Economic repercussions of the Look East Policy in Zimbabwe
In 2003, Zimbabwe formally announced the Look East Policy (LEP) in the face of economic sanctions by the West. This, coupled with the Forum on China Africa Cooperation (FOCAC) of 2000, has strengthened trade and bilateral investments between Zimbabwe and China. China is increasingly involved in Zimbabwe's agriculture, mining, construction and tourism industries. There is also an influx of Chinese entrepreneurs in Zimbabwe's retail industry. The repercussions of the LEP have been mixed. In this policy brief, the authors critically engage with three sectors: agriculture, mining and the informal sector; in order to provide an overview of the effects that LEP has had on Zimbabwe focusing on the period 2010-2016. They also propound some recommendations for more positive outcomes in the future.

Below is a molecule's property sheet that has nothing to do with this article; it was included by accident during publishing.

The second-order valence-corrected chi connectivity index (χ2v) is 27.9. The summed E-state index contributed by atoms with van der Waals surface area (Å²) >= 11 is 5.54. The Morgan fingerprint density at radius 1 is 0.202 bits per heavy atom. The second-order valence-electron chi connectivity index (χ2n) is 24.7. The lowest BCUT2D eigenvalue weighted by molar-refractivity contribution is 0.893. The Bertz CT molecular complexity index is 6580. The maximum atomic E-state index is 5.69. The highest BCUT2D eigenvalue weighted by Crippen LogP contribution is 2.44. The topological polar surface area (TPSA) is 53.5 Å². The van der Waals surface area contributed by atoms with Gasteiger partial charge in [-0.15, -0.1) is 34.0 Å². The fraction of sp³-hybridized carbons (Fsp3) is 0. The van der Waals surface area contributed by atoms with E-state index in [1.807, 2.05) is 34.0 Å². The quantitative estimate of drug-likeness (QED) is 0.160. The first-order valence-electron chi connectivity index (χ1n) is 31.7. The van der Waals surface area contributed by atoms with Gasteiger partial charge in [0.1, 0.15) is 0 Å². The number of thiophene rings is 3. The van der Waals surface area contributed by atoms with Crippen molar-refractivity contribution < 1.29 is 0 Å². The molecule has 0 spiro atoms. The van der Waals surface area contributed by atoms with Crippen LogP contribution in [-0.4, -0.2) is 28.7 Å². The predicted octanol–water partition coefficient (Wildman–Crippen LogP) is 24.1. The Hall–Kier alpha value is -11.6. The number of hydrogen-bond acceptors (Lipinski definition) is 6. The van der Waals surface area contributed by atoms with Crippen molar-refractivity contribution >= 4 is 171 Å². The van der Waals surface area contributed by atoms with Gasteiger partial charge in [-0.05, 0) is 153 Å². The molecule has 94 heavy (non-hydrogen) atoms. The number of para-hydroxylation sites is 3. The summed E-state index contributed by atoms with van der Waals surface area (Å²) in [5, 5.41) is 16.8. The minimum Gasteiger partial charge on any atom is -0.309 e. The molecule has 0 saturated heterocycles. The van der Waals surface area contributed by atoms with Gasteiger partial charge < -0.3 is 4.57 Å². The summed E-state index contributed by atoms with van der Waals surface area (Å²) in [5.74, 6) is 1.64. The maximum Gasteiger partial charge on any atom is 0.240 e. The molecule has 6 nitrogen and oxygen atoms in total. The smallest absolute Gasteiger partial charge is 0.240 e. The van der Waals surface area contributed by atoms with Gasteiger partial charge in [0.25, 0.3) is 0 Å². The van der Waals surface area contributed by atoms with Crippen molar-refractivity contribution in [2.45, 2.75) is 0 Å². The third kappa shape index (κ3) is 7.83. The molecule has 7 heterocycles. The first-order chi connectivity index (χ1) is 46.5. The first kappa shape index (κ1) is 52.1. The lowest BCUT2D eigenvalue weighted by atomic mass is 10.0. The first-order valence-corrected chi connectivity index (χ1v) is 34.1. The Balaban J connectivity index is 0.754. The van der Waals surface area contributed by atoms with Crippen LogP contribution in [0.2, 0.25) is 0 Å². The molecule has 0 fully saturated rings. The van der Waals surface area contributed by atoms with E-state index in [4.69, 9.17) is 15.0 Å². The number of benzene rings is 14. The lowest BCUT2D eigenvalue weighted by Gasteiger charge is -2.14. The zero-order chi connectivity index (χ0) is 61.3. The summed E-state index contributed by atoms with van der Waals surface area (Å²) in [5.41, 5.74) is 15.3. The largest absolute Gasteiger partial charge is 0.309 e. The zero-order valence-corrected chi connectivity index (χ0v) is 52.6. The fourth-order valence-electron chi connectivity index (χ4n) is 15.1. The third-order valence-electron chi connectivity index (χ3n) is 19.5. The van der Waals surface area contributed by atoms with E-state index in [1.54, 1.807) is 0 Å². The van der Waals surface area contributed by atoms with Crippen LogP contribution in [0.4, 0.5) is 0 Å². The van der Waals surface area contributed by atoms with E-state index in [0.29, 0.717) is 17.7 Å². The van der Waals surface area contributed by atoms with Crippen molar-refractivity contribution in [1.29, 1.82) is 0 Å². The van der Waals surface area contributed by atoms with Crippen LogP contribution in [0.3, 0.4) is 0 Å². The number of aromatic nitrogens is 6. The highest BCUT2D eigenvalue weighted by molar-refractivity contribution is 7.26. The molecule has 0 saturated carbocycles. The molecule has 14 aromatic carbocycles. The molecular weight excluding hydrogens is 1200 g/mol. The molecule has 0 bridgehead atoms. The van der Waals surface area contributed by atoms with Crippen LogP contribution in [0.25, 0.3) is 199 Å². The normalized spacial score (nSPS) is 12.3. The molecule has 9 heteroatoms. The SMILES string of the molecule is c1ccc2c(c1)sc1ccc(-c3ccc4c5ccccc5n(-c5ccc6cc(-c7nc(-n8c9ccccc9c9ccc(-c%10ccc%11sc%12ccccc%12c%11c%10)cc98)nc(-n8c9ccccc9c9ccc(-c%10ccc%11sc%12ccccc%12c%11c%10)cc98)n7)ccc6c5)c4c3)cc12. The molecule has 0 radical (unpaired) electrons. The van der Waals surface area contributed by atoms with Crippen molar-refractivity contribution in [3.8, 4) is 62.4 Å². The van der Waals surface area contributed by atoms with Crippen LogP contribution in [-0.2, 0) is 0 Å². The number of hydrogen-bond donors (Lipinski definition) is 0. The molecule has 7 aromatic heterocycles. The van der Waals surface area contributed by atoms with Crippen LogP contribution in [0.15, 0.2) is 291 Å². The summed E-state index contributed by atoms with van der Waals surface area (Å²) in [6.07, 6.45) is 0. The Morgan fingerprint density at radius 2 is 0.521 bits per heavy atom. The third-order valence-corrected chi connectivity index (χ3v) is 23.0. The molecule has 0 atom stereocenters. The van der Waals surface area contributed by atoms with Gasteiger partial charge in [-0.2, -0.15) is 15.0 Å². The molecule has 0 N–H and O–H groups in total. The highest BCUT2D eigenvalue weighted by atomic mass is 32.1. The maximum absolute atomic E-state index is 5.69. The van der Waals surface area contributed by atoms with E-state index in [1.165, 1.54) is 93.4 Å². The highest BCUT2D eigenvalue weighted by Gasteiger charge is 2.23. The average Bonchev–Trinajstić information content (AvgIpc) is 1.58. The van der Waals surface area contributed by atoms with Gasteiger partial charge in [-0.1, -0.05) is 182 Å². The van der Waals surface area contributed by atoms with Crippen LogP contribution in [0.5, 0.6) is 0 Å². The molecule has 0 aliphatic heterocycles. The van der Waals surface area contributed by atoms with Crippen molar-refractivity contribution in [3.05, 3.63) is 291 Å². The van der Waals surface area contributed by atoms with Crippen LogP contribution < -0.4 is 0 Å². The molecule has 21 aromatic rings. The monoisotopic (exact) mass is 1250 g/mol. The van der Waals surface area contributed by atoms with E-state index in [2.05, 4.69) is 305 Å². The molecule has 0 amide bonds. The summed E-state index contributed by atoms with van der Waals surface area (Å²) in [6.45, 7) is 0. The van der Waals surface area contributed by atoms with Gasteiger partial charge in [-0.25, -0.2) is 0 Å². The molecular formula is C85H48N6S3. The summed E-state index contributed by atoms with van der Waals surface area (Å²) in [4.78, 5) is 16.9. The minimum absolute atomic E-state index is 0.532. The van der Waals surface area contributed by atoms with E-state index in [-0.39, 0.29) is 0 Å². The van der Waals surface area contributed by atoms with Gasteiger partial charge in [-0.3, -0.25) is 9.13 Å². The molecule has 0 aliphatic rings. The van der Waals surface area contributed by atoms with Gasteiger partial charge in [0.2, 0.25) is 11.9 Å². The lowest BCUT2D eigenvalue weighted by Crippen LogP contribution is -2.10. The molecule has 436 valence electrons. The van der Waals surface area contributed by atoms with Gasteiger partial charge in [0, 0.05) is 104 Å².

It is likely that Zimbabwe will continue its strong relationship with China. This is notwithstanding, the fact that it is China that stands to benefit more from interaction with Zimbabwe in terms of natural resource wealth extraction and trade, as compared to the little financial aid being poured into Zimbabwe by Beijing. The evolvement of Sino-Zimbabwe relations will however, remain a matter of strategic interests at play. In this regard, it is noteworthy to highlight that the Chinese government has of late been reluctant to commit to financial investment given the political climate in the country. The recent introduction of the Indigenisation policy in Zimbabwe has also negatively affected Chinese companies particularly in the mining industry.